The Minister also mentioned the Pubs Code Adjudicator, who has been in post for some time. We have had the rather absurd situation of an adjudicator without a code to adjudicate on. We have debated that a few times. He is in post, however controversial and however many concerns there are about the potential for conflicts of interests because he acted overwhelmingly for the pub-owning companies in the past, and we must wish he is a success now that the code is coming into place.
Will the Minister answer these questions? She said the code would be in place as soon as possible. What does she mean by that? Does she have a date in mind? She mentioned 26 May as the date the code was supposed to come in. According to CAMRA, some 13,000 tied tenants due for rent reviews since 26 May have not had the MRO option available to them. What can she say to those 13,000 tenants and any others who will be delayed until the code is up and running? What support can she give them?
Will the Minister say more about the parallel rent assessment and how the code will ensure that that process happens without the formal element, as requested by so many during our previous deliberations? She rightly talked about the opportunities that we now have. There is a waiver period available as well, in which a tied tenant can waive their right to MRO, on the basis that they are going to receive investment from a pub-owning company. What can she say about guaranteeing to those tied tenants that, if they waive their rights, they will receive that investment? How can she ensure that the adjudicator, if it is his responsibility, will ensure that that investment happens?
I welcome reaching this point today and I look forward to the Minister’s answers. I am sure that this will not be her last appearance on the Front Bench. Somehow, I cannot see that happening— [Interruption.] I have been known to be wrong in the past, and this may well be my last Front-Bench appearance. Who knows what the future will bring? I say no more than that.
The Minister said that the time has come to put bitter arguments behind us, although I do not think that she and I had any bitter arguments over the issue. However, the time has come to enjoy a pint of bitter together.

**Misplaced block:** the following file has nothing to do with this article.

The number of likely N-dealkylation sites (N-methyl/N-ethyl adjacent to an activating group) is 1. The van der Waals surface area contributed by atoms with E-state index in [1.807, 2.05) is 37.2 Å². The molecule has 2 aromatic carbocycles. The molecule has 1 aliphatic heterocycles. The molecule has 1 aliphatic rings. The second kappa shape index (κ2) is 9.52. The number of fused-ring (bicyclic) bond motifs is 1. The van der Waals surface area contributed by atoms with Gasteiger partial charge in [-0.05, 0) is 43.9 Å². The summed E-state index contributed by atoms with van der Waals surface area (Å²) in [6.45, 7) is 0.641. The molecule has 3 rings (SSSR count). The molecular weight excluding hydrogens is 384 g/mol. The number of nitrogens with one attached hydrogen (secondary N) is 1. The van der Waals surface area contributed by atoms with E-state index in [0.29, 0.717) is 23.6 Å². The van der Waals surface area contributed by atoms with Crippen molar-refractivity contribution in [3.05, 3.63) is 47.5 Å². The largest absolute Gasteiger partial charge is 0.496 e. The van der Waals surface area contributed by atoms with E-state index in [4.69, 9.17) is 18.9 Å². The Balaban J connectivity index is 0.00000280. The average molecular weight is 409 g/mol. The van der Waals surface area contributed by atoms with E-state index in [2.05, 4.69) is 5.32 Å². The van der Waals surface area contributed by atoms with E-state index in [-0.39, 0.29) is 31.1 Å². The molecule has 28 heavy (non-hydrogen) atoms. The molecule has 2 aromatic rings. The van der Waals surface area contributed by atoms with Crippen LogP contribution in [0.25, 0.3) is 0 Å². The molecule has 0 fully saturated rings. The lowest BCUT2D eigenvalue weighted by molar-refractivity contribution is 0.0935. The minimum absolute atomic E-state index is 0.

Likewise, it is a great pleasure to serve under you, Mr Hanson. I want briefly to add my welcome to the regulations on behalf of my constituency and the Furness branch of CAMRA, which, as hon. Members may be aware, has as its logo a cask of beer converted into a submarine, which is fitting. I also welcome the regulations on behalf of all the independent pubs in the Furness area, which are doing so well in gathering together, having beer festivals and promoting their trade, although they find themselves struggling against the big corporations.
I am a frequenter of Wetherspoon’s The Furness Railway. A certain point is reached on a Friday or Saturday evening when some of my constituents want to take selfies and I have to take on good faith the door policy of not admitting anyone under age, in case they turn up on Facebook the next day. I am all in favour of fair competition. What the Government are doing, albeit slowly, is really welcome. To finish, I shall quote one of the founders of CAMRA all those years ago, Michael Hardman. Recently on BBC Radio, he urged people, “Come to Barrow-in-Furness and taste heaven in glass.” That will be made a little bit easier by the regulations, which I am delighted to support.
A great danger in such debates is hon. Members from all parties standing up to give the most blatant plugs—not only to the various pubs that they enjoy, but to the great brewers in their constituencies. Never one to miss an opportunity, I have to say that there is no debate: the Blue Monkey Brewery is one of the most outstanding craft breweries in the country. No doubt other hon. Members might want to intervene, but we will not go down that route.
We should genuinely pay tribute to Britain’s beer industry, because we brew the most outstanding beer. I was interviewed recently by one of the trade newspapers, and I think the interviewer was quite shocked at the number of pubs that I clearly frequent and the number of beers I have, in my past, enjoyed, most notably Jennings, which is an exceptional ale from the part of the country represented by the hon. Member for Barrow and Furness.
However, the Whip has reminded me that we are not here to discuss ale. Instead, we are here to ensure that we protect our great British pubs. The hon. Member for Sefton Central asked a number of questions, but I will have to write to him in response to some of those. However, he might have put the comma in the wrong place, as it is not 13,000 tenants who have missed out, by any stretch of the imagination. According to my excellent officials, 13,000 would amount to more than all the pubs in scope. We do not doubt that, unfortunately, a small number of tenants will have missed this opportunity over the past two months, but certainly not such a number.
The hon. Gentleman asked what “as soon as possible” means. The timetable anticipates that everything will be effectively finished by the time the House rises next week. That is certainly the aim. [Interruption.] I have helpfully been passed a note about the waiver period. The code sets out the requirements for an investment agreement, which includes protections. Disputes about the assessment, when not agreed, can be referred to the adjudicator, which is where he really comes in.
On the parallel rent assessment, I assure the Committee that when tied tenants request an MRO option they may also consider a tied-rent assessment at the same time. In other words, they can look at that in parallel to this. I express my thanks for all the contributions made and hope that the motion will be agreed to by the Committee so that the regulations can progress and come into force before the House rises next week.
Question put and agreed to.